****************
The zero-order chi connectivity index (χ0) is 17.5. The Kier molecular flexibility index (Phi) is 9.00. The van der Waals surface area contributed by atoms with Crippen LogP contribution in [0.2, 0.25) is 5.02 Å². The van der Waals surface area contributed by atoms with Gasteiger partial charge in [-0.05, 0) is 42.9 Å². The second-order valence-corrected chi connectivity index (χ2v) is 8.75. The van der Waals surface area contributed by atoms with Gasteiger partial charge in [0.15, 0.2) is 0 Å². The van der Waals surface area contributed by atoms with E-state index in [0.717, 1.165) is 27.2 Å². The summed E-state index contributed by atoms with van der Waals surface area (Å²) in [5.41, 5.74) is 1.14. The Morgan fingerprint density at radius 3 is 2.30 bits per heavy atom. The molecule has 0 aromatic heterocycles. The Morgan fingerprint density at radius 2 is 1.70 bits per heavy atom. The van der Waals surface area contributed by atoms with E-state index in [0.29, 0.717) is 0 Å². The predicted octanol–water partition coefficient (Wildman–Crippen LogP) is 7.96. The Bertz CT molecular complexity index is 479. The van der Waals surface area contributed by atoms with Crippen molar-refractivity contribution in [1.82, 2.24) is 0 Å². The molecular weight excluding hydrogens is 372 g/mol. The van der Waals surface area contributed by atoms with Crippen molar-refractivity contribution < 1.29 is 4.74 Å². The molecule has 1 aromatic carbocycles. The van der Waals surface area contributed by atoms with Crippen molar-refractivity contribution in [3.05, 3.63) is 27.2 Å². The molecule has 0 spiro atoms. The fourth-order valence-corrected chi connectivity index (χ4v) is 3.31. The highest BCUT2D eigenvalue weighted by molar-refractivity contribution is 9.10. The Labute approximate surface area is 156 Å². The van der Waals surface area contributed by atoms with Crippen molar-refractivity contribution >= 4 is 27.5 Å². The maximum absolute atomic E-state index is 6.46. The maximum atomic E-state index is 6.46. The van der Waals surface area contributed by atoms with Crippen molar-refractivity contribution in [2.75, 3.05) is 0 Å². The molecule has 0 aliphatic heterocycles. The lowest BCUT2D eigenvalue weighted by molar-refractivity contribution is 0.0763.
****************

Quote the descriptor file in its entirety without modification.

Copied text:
The zero-order chi connectivity index (χ0) is 17.5. The Kier molecular flexibility index (Phi) is 9.00. The van der Waals surface area contributed by atoms with Crippen LogP contribution in [0.2, 0.25) is 5.02 Å². The van der Waals surface area contributed by atoms with Gasteiger partial charge in [-0.05, 0) is 42.9 Å². The second-order valence-corrected chi connectivity index (χ2v) is 8.75. The van der Waals surface area contributed by atoms with Gasteiger partial charge in [0.15, 0.2) is 0 Å². The van der Waals surface area contributed by atoms with E-state index in [0.717, 1.165) is 27.2 Å². The summed E-state index contributed by atoms with van der Waals surface area (Å²) in [5.41, 5.74) is 1.14. The Morgan fingerprint density at radius 3 is 2.30 bits per heavy atom. The molecule has 0 aromatic heterocycles. The Morgan fingerprint density at radius 2 is 1.70 bits per heavy atom. The van der Waals surface area contributed by atoms with E-state index in [0.29, 0.717) is 0 Å². The predicted octanol–water partition coefficient (Wildman–Crippen LogP) is 7.96. The Bertz CT molecular complexity index is 479. The van der Waals surface area contributed by atoms with Crippen molar-refractivity contribution in [1.82, 2.24) is 0 Å². The molecular weight excluding hydrogens is 372 g/mol. The van der Waals surface area contributed by atoms with Crippen molar-refractivity contribution < 1.29 is 4.74 Å². The molecule has 1 aromatic carbocycles. The van der Waals surface area contributed by atoms with Crippen molar-refractivity contribution in [3.05, 3.63) is 27.2 Å². The molecule has 0 spiro atoms. The fourth-order valence-corrected chi connectivity index (χ4v) is 3.31. The highest BCUT2D eigenvalue weighted by molar-refractivity contribution is 9.10. The Labute approximate surface area is 156 Å². The van der Waals surface area contributed by atoms with Crippen molar-refractivity contribution >= 4 is 27.5 Å². The maximum absolute atomic E-state index is 6.46. The maximum atomic E-state index is 6.46. The van der Waals surface area contributed by atoms with Crippen molar-refractivity contribution in [2.75, 3.05) is 0 Å². The molecule has 0 aliphatic heterocycles. The lowest BCUT2D eigenvalue weighted by molar-refractivity contribution is 0.0763.